Peter knew the power of forgiveness. He made many mistakes during his time with Jesus, the biggest of which was denying Jesus three times on the night of Jesus’ crucifixion. Each time Jesus forgave him. Peter still didn’t get the fact that because we are all sinners, real, enduring, reconciling forgiveness is beyond our control. It must be a gift received from God to be a gift unleashed and shared for others.
We are not to limit our forgiveness to any fixed number of times. As often as someone hurts us and asks for forgiveness, we are to forgive them. It is their duty to ask for forgiveness, and it is our duty to forgive.
Under Hebrew law, a debtor and his family could be sold into slavery until the debt was paid. Jesus isn’t giving us a lesson in economics or philanthropy. He points out that there is something more than a debt that has been paid. It’s the eternal mercy of God overcoming our sin debt. When we receive God’s love and forgiveness, it changes things. It’s the power and blessing of God, received by faith that is to be put to good use in our lives and in our relationships.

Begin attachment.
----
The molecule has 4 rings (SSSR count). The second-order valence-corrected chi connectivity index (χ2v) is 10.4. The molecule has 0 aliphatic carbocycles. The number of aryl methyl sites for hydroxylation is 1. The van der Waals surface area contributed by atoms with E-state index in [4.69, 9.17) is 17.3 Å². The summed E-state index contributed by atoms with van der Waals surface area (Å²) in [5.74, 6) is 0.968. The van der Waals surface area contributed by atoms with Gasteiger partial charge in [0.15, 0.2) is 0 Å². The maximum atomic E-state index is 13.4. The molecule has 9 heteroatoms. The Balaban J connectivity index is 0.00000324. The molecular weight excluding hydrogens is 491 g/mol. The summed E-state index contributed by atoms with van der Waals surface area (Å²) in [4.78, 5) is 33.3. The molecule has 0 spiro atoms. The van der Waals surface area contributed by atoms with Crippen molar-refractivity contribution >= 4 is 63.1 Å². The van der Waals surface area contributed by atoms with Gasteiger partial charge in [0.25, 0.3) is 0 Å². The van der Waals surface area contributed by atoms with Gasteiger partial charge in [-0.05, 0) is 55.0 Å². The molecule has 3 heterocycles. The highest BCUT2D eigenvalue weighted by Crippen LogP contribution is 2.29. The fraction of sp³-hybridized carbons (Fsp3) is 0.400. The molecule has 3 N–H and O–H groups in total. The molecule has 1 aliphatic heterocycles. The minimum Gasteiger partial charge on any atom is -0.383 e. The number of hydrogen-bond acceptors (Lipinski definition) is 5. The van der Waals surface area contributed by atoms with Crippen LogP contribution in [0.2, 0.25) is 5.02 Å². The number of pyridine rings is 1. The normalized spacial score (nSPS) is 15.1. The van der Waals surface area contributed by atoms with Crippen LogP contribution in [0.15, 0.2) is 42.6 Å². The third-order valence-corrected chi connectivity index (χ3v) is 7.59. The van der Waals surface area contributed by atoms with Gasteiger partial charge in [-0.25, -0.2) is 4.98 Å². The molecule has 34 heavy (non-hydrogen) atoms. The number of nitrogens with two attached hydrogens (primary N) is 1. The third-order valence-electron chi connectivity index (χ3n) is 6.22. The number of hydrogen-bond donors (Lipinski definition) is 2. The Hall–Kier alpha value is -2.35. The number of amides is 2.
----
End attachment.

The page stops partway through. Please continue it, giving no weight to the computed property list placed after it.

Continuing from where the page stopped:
The king’s act of mercy represents God’s mercy to us. We have sinned. We owe more to God than we can pay. Instead of casting us off, God has mercy on us. When we ask for forgiveness, He forgives us.
The story of the man who refused to forgive someone who owed him money was used by Jesus to teach us that the offences which our fellow men commit against us are very small and insignificant compared to our offences against God. Because we have been the recipients of God’s mercy, who are we to suddenly demand justice from others? God’s compassion calls for us to do the same toward others. Anything less is hypocritical.
God expects His children to take on His likeness. If they do not resemble Him in their willingness to forgive, they prove they are not His children. God is rich in mercy and grace, but He is also holy and just, so those who refuse to forgive should not imagine that God would welcome their unforgiving hearts into His kingdom.
The nature of forgiveness is a profound aspect of reconciling grace. Forgiveness is hard. It means that the forgiving person as the innocent one resolves his/her own wrath over the guilty one and lets the guilty one go free. Forgiveness benefits us and frees us for the option of living.